We like to give chrysanthemums on Mother’s Day, because it naturally blossoms in autumn, and it has ‘mum’ as part of its name. In China, it is a symbol of nobility, and is the official seal of the Emperor of Japan. But did you know they can be used as an ingredient in many Asian dishes as well?
Why not whip up some chrysanthemum dishes for Mum this Mother’s Day, with these great ideas:
This is a nice and simple, relaxing way to begin and end your day. It is said to be good for colds, flus, sore throats, and fever, according to Chinese medicine. Simply steep the flowers in a pot of hot water for several minutes; your tea should range from a pale to bright yellow. You can also add rock sugar to sweeten.
Chrysanthemum Tea - Marc-Anthony Macon, Flickr
Another popular tea is Pu-erh with added chrysanthemum flowers. Pu-erh is a Chinese black tea, and Chinese people believe it to help with digestion. Adding chrysanthemum to pu-erh tea is one of the most common pairings you can get.
You can purchase dried chrysanthemum blossoms at any Chinese grocery store.
Chrysanthemums are often paired with wolfberries, or goji berries, which is a very common ingredient in congee, herbal soups, and desserts in Asia. You can make a deliciously sweet and refreshing jelly with chrysanthemums and wolfberries, by boiling them with either chestnut flour, or agar agar, and then refrigerating them.
Chrysanthemum Jelly with Wolfberries - DayDayCook.com
Chrysanthemum greens are crunchy, sweet, and very good in salads and soups. You’d want to use the leaves and stalks of young greens in salads, and cook the more mature ones; once the greens mature to a certain point, they develop a stronger, more bitter flavour, which is best when cooked.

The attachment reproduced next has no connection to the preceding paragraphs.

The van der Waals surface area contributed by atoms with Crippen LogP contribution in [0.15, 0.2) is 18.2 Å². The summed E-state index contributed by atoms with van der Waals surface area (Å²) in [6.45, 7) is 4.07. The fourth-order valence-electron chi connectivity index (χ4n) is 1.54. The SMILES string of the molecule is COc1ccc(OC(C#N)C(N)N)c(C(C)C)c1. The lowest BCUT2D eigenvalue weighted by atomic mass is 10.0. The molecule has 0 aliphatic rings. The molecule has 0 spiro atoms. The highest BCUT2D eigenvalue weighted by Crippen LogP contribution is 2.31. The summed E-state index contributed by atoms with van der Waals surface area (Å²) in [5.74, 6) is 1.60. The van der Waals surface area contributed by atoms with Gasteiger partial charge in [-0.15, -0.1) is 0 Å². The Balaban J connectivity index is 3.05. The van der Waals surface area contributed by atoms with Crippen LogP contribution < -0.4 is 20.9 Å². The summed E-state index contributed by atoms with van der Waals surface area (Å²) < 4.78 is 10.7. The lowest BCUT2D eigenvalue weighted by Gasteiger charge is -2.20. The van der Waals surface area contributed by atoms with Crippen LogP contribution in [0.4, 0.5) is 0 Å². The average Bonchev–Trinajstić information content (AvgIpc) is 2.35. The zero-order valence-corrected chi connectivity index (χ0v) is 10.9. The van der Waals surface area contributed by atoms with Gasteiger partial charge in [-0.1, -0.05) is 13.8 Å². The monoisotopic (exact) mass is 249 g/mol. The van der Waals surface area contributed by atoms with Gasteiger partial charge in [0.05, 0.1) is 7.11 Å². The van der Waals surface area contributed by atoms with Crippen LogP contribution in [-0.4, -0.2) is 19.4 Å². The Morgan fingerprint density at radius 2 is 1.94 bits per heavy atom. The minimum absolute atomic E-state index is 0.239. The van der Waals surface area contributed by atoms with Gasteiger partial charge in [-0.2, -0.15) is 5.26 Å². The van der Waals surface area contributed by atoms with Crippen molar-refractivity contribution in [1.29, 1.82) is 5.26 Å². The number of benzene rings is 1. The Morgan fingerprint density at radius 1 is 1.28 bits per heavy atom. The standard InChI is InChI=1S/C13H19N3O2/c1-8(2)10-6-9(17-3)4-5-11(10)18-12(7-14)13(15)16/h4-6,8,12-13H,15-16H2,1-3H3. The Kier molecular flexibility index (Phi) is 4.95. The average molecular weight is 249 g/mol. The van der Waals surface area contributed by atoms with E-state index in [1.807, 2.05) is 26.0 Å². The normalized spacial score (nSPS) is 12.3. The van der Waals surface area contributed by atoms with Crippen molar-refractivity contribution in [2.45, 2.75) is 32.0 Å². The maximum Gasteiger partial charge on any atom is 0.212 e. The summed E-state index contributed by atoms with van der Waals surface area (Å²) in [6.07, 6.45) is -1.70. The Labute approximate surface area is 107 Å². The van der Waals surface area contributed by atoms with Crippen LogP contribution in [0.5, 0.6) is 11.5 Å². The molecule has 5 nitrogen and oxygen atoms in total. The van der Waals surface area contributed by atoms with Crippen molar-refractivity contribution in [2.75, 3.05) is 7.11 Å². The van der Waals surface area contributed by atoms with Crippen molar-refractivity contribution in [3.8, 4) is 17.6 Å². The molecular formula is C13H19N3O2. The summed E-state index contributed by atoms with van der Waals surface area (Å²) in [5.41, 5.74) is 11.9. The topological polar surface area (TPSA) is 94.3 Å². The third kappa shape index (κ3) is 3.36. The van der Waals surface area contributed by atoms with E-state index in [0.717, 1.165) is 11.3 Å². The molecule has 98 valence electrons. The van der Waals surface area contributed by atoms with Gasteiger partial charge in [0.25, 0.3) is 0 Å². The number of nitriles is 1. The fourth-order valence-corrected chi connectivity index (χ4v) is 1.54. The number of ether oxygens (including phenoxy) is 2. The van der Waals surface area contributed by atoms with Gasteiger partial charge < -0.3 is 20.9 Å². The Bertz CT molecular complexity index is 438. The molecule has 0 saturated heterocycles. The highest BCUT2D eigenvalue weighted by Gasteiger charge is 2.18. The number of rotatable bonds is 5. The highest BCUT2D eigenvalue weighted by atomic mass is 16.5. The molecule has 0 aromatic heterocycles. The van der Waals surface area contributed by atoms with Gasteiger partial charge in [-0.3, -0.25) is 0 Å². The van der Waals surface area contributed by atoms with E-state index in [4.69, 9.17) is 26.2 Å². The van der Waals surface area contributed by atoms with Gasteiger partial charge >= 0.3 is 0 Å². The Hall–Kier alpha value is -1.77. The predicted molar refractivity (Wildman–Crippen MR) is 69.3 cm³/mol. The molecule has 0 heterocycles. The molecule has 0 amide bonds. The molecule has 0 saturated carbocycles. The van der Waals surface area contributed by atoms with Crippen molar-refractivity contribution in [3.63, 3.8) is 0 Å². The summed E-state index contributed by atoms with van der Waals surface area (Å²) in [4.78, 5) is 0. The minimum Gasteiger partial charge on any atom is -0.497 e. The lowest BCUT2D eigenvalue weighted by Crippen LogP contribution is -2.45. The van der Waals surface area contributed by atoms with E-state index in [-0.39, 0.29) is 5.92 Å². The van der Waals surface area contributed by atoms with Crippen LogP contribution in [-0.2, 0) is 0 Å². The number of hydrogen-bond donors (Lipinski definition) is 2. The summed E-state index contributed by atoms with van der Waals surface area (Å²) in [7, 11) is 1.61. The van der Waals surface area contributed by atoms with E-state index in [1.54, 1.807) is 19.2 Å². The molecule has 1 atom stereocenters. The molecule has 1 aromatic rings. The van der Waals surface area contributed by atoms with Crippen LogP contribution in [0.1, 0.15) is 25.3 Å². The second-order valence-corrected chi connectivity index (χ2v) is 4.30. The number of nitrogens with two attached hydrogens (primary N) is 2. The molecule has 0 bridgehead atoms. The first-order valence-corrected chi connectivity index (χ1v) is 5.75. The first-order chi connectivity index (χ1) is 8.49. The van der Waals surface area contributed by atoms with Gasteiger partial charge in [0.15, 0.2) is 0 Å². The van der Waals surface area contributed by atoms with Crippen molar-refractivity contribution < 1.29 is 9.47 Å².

Chrysanthemum Greens with Sesame Seed Dressing - seriouseats.com
The benefit to having chrysanthemum greens is that it cooks incredibly fast — 30 seconds in boiling water is more than enough to soften them without overcooking into mush. This makes it an excellent ingredient in Chinese hot pot, where you cook food in a communal pot simmering on the centre of the table.
Best of all, you can parboil the greens, let them cool, and drizzle with a light salad dressing for a healthy, tasty side dish.
If Mum loves noodles, she’ll love this delicious soup. It takes less than ten minutes to cook and put together, and makes an excellent lunch or dinner. Roast duck can be purchased at Chinese barbecue shops, or you can make your own, if you’re feeling adventurous.
If you’ve got a family gathering for Mother’s Day, this makes a great appetiser to get everyone ready for dinner. It features raw, young chrysanthemum stalks, which are soft and fragrant. This recipe was created by Hamish Ingram, from Bar H in Sydney, who loves to use chrysanthemum leaves in his recipes.
Image from GourmetTraveller.com.au
“Chrysanthemum is one of my favourite salad leaves. It has such a lovely soft texture with a fragrant, almost celery-like taste, and mixed with the other herbs it makes a fantastic light salad to cut through any rich meat dish.” — Hamish Ingram, Gourmet Traveller.
What will you be cooking for Mum this Mother's Day?